Supplemental Selenium Source in Holstein Steers Challenged with Intranasal Bovine Infectious Rhinotracheitis Virus and in Newly Received Beef Heifers: Performance, Morbidity, Antibody Titers, and Blood Cell Counts

T. L. Covey, N. E. Elam, J. A. Carroll, D. B. Wester, M. L. Galyean

Research output: Contribution to journalArticle

3 Scopus citations

Abstract

Viral infection in newly received feedlot cattle can lead to oxidative stress. As a constituent of glutathione peroxidase, Se plays a vital antioxidant role. Our objective was to evaluate effects of Se source on the performance and health of calves challenged with infectious bovine rhinotracheitis virus (IBRV; Exp. 1) or in field conditions (Exp. 2). In Exp. 1, twenty-four Holstein steers (initial BW = 170 ± 0.6 kg) were given either 1) no supplemental Se (control), 2) 1 mg/steer daily of Se from Se-yeast, or 3) 5 mg/steer daily of Se from sodium selenite. Treatments were fed for 28 d before steers were inoculated with IBRV (d 0) and were continued 21 d after the challenge. Treatments did not affect BW or DMI (P > 0.20) from 7 d before through 21 d after the challenge. Supplemental Se (P = 0.02) increased IBRV titer values on d 21. The IBRV challenge induced a febrile response; however, there were no treatment differences (P > 0.10) in rectal temperature. Total red and white blood cell counts, percentage of white blood cell types, and hemoglobin concentrations did not differ (P = 0.11) among the 3 treatments. In Exp. 2, newly received, crossbred heifers (4 pens/treatment) were fed the same treatments as in Exp. 1, except selenite was supplied at 1 mg/heifer dailyfor 28 d. No treatment differences (P > 0.10) were observed for performance or health during Exp. 2. Results help to define the effects of Se supplementation and source on the immune response to viral infections in cattle.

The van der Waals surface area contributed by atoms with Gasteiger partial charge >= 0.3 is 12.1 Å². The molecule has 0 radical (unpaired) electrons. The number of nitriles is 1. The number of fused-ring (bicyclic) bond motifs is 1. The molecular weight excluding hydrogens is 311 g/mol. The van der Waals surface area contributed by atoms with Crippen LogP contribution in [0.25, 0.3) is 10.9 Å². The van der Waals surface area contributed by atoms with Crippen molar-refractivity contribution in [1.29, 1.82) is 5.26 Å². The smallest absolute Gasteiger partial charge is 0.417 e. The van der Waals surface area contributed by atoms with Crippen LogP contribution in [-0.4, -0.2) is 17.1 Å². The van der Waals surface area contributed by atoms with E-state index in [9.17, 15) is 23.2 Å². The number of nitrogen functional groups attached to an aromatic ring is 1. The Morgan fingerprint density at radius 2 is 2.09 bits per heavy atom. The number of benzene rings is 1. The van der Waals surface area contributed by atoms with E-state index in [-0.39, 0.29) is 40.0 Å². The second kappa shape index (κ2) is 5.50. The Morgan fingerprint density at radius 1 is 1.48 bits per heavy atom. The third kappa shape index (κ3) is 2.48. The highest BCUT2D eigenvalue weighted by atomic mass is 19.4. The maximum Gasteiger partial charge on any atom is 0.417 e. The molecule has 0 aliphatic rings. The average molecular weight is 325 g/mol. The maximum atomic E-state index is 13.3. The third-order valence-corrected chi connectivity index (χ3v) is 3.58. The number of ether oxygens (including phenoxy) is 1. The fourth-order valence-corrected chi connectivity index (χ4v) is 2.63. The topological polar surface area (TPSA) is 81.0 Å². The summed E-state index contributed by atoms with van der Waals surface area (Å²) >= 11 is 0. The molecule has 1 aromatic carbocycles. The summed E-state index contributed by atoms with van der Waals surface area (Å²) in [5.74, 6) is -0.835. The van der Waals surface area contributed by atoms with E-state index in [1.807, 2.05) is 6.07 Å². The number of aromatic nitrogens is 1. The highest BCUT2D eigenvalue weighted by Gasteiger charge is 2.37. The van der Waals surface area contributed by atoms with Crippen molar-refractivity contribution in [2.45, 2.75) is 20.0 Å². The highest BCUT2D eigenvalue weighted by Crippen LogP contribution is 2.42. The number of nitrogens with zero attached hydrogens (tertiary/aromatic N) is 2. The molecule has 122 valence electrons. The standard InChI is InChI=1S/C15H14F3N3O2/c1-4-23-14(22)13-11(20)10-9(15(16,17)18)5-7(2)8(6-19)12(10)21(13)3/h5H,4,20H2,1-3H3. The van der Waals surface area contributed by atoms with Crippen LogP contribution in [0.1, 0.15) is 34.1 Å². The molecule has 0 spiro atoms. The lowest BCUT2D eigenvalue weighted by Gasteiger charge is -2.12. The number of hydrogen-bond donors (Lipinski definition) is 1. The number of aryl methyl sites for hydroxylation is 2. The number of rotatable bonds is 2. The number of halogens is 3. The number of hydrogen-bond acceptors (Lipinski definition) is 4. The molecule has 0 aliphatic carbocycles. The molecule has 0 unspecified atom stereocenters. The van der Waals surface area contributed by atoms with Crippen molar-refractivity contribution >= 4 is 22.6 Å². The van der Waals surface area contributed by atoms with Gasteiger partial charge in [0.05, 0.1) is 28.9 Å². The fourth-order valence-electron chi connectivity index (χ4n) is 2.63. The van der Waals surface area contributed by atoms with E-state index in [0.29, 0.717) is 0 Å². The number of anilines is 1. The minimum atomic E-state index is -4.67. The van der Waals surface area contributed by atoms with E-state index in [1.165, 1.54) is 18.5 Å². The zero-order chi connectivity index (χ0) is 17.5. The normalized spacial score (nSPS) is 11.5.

Original languageEnglish
Pages (from-to)82-92
Number of pages11
JournalProfessional Animal Scientist
Volume26
Issue number1
DOIs
StatePublished - Feb 1 2010

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